From the research, 71% say they are religious; 78% say they are spiritual. Notice those high numbers when we have media that tells us of pluralistic faith and faith deconstruction. Both of these are true.

Of those who identified as “very religious,” 40% say they found connecting with their faith community helpful during challenging or uncertain times. This is you, parent. This is also the 5:1 ratio of people who have intentionally given your teen. This is who is in your circle.

(Sigh that it is only 40%.)

You can turn to pp. 54-55 in the report to read the details but these are the summary findings: 

  1. Young people are uncertain.
  2. They aren’t turning to religion.
  3. But they are religious.
  4. Those who are religious are flourishing.

These are the Faith Exiles. This is who you want to raise. Have hope. You and the people you put in your teen’s life are the difference maker.

Young people are seeking adults who will let them talk and answer those questions.

Also from the report:

  • 58% say they don’t want to be told answers about faith and religion. They want to discover their own answers.
  • 54% say religious institutions try to fix my problems instead of just being there for me.
  • 45% say religion is about certainty and doesn’t welcome uncertainty, doubt and questions.

With the people you have given to your teen, give your teen the freedom to talk and ask their questions. To give words to their doubts. To feel safe enough to express their uncertainty and then find out that an uncertain faith is a brave faith. To provide “along the way” experiences of what faith looks like. To share stories of times when it felt like God had abandoned yet time has proven how close God always was. How faith is grown memory to memory. Random conversations with lots of listening, some sharing, that all provide clarity.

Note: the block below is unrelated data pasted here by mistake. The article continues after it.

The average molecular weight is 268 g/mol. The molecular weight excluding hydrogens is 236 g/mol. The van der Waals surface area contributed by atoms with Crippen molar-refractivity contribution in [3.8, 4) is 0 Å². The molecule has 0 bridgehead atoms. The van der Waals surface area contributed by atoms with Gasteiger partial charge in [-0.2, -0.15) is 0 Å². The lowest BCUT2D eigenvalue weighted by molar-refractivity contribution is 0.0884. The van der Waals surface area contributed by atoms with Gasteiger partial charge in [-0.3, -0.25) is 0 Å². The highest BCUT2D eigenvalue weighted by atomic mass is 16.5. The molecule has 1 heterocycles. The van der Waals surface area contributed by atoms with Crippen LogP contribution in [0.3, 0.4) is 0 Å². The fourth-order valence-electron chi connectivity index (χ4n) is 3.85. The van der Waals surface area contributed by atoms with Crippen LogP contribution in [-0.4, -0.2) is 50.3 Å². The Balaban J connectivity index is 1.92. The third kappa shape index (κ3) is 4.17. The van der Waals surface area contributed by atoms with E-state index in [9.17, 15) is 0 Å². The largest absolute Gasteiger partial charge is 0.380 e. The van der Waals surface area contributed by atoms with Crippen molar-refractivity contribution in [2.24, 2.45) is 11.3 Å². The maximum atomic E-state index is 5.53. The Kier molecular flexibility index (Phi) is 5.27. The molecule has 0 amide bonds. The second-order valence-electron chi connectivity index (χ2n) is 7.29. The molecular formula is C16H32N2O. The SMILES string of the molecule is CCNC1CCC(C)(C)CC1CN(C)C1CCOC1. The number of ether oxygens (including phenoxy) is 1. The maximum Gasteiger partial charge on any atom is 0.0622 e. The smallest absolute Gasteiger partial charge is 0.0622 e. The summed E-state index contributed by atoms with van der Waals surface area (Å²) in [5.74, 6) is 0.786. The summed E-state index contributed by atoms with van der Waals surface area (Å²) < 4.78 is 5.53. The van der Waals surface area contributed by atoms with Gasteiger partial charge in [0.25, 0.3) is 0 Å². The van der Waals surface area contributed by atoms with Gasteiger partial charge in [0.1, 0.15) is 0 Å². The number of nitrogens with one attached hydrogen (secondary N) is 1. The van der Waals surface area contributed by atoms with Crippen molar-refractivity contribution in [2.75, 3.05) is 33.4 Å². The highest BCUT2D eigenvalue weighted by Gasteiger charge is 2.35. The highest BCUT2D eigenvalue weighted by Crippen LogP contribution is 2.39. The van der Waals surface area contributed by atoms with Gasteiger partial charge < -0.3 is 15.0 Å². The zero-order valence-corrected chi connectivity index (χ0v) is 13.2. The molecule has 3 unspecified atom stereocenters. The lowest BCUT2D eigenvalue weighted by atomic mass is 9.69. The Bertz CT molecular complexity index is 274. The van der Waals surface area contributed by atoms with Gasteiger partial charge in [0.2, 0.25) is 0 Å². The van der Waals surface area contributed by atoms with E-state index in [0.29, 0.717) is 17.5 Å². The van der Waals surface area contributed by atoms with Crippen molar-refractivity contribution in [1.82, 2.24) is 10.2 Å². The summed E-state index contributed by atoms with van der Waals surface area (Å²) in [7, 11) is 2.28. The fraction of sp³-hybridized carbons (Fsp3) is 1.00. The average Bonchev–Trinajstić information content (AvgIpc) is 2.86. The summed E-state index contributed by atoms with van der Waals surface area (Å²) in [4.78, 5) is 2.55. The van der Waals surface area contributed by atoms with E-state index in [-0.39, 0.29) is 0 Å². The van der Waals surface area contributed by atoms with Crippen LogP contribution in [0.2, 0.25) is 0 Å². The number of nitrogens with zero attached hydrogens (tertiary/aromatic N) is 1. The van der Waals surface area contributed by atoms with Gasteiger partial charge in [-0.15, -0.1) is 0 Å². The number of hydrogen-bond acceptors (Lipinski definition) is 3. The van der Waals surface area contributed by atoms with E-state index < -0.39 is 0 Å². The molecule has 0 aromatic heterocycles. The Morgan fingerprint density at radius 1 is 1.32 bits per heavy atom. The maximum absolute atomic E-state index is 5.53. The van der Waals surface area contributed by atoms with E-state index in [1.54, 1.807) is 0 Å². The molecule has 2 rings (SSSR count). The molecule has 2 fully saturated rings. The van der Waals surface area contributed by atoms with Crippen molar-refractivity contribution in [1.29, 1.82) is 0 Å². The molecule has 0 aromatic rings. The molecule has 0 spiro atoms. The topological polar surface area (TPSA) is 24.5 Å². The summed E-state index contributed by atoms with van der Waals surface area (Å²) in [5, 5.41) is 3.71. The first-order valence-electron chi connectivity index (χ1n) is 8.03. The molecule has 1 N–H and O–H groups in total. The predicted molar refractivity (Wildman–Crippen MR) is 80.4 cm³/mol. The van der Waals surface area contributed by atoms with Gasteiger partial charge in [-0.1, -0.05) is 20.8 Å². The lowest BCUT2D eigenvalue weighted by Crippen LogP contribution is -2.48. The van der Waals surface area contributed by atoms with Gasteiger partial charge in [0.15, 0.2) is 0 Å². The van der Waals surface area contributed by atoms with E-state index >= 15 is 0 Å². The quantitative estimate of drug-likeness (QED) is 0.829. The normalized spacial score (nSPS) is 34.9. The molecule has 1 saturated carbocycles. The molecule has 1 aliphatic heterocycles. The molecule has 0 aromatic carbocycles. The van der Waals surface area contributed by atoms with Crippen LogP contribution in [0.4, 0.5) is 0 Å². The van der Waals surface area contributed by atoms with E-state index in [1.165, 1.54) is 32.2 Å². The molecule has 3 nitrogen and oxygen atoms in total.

As a youth pastor, I want to repeat that paragraph but this time screaming it at you. Do you hear me?

Another finding from Springtide Research. From their March 2020 report (note:  before pandemic life began) entitled Belonging:  Reconnecting America’s Loneliest Generation found that just adding one trusted adult in the life of a young person dramatically decreases the sense of loneliness and isolation. They found a direct correlation between the number of trusted adults in a young person’s life and that young person’s sense of meaning and purpose. That sounds like flourishing to me—tied to faith.

I mention this 5:1 ratio often. Here are the numbers to back that up from the same Springtide Research report. 50% of young people who say they have no mentors say their life has no meaning or purpose. Compare that to 70% who have at least one mentor say their lives have meaning and purpose. This number jumps to 85% for those who say they have two to four mentors. If you have that 5:1 ratio, the number jumps to 91%. The correlation is undeniable.

Those who are religious are flourishing–in this crazy culture moment. Parent, you have a lot to do with this. Find your people for your teen and give them permission to listen and answer questions. Trust your people.